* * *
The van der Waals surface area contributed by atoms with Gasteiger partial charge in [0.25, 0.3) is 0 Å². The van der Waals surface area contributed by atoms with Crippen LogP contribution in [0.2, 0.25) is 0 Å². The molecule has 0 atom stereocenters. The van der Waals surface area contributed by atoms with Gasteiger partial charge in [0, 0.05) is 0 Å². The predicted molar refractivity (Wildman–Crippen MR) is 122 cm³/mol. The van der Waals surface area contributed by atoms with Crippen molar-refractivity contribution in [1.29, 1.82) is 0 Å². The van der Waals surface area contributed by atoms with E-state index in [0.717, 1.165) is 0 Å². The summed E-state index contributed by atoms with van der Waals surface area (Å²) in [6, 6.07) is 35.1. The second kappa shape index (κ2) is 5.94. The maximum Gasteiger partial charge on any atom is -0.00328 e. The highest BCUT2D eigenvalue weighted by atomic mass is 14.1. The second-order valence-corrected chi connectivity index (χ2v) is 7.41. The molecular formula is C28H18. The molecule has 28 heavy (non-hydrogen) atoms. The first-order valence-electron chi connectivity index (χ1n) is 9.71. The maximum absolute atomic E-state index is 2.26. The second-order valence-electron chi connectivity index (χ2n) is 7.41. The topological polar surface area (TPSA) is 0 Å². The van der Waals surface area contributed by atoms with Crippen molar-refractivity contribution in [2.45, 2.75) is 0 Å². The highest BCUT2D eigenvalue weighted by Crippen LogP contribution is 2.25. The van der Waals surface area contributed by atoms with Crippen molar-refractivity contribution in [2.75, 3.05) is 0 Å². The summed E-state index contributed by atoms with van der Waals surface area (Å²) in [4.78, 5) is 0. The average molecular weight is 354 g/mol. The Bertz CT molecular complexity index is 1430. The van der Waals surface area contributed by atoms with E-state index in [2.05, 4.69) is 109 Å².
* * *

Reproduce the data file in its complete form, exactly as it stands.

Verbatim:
The van der Waals surface area contributed by atoms with Gasteiger partial charge in [0.25, 0.3) is 0 Å². The van der Waals surface area contributed by atoms with Crippen LogP contribution in [0.2, 0.25) is 0 Å². The molecule has 0 atom stereocenters. The van der Waals surface area contributed by atoms with Gasteiger partial charge in [0, 0.05) is 0 Å². The predicted molar refractivity (Wildman–Crippen MR) is 122 cm³/mol. The van der Waals surface area contributed by atoms with Crippen molar-refractivity contribution in [1.29, 1.82) is 0 Å². The van der Waals surface area contributed by atoms with E-state index in [0.717, 1.165) is 0 Å². The summed E-state index contributed by atoms with van der Waals surface area (Å²) in [6, 6.07) is 35.1. The second kappa shape index (κ2) is 5.94. The maximum Gasteiger partial charge on any atom is -0.00328 e. The highest BCUT2D eigenvalue weighted by atomic mass is 14.1. The second-order valence-corrected chi connectivity index (χ2v) is 7.41. The molecular formula is C28H18. The molecule has 28 heavy (non-hydrogen) atoms. The first-order valence-electron chi connectivity index (χ1n) is 9.71. The maximum absolute atomic E-state index is 2.26. The second-order valence-electron chi connectivity index (χ2n) is 7.41. The topological polar surface area (TPSA) is 0 Å². The van der Waals surface area contributed by atoms with Crippen molar-refractivity contribution in [2.45, 2.75) is 0 Å². The highest BCUT2D eigenvalue weighted by Crippen LogP contribution is 2.25. The van der Waals surface area contributed by atoms with Crippen molar-refractivity contribution in [2.75, 3.05) is 0 Å². The summed E-state index contributed by atoms with van der Waals surface area (Å²) in [4.78, 5) is 0. The average molecular weight is 354 g/mol. The Bertz CT molecular complexity index is 1430. The van der Waals surface area contributed by atoms with E-state index in [2.05, 4.69) is 109 Å².